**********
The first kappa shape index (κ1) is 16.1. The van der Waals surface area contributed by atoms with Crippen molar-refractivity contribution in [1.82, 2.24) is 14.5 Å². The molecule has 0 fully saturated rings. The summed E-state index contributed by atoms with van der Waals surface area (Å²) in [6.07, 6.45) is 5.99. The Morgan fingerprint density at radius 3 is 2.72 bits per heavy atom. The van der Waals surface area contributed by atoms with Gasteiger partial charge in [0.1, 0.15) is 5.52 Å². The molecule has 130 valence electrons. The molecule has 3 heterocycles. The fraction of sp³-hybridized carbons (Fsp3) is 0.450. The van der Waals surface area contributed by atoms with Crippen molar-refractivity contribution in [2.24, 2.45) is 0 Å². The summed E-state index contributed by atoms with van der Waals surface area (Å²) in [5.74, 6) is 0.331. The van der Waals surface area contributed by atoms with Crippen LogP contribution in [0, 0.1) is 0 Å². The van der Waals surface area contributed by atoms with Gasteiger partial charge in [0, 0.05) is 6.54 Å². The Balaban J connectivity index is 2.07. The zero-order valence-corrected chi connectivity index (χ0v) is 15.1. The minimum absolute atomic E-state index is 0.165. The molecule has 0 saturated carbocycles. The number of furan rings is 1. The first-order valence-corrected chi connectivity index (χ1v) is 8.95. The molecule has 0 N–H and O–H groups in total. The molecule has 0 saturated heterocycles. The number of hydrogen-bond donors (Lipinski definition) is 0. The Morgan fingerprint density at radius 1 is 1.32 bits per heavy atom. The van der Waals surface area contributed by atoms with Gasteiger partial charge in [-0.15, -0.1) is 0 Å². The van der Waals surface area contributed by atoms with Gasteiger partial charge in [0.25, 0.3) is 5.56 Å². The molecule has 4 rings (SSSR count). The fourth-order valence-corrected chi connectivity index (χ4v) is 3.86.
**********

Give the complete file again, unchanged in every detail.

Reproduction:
The first kappa shape index (κ1) is 16.1. The van der Waals surface area contributed by atoms with Crippen molar-refractivity contribution in [1.82, 2.24) is 14.5 Å². The molecule has 0 fully saturated rings. The summed E-state index contributed by atoms with van der Waals surface area (Å²) in [6.07, 6.45) is 5.99. The Morgan fingerprint density at radius 3 is 2.72 bits per heavy atom. The van der Waals surface area contributed by atoms with Gasteiger partial charge in [0.1, 0.15) is 5.52 Å². The molecule has 130 valence electrons. The molecule has 3 heterocycles. The fraction of sp³-hybridized carbons (Fsp3) is 0.450. The van der Waals surface area contributed by atoms with Crippen molar-refractivity contribution in [2.24, 2.45) is 0 Å². The summed E-state index contributed by atoms with van der Waals surface area (Å²) in [5.74, 6) is 0.331. The van der Waals surface area contributed by atoms with Crippen LogP contribution in [0, 0.1) is 0 Å². The van der Waals surface area contributed by atoms with Gasteiger partial charge in [0, 0.05) is 6.54 Å². The Balaban J connectivity index is 2.07. The zero-order valence-corrected chi connectivity index (χ0v) is 15.1. The minimum absolute atomic E-state index is 0.165. The molecule has 0 saturated carbocycles. The number of furan rings is 1. The first-order valence-corrected chi connectivity index (χ1v) is 8.95. The molecule has 0 N–H and O–H groups in total. The molecule has 0 saturated heterocycles. The number of hydrogen-bond donors (Lipinski definition) is 0. The Morgan fingerprint density at radius 1 is 1.32 bits per heavy atom. The van der Waals surface area contributed by atoms with Gasteiger partial charge in [-0.15, -0.1) is 0 Å². The van der Waals surface area contributed by atoms with Gasteiger partial charge in [0.25, 0.3) is 5.56 Å². The molecule has 4 rings (SSSR count). The fourth-order valence-corrected chi connectivity index (χ4v) is 3.86.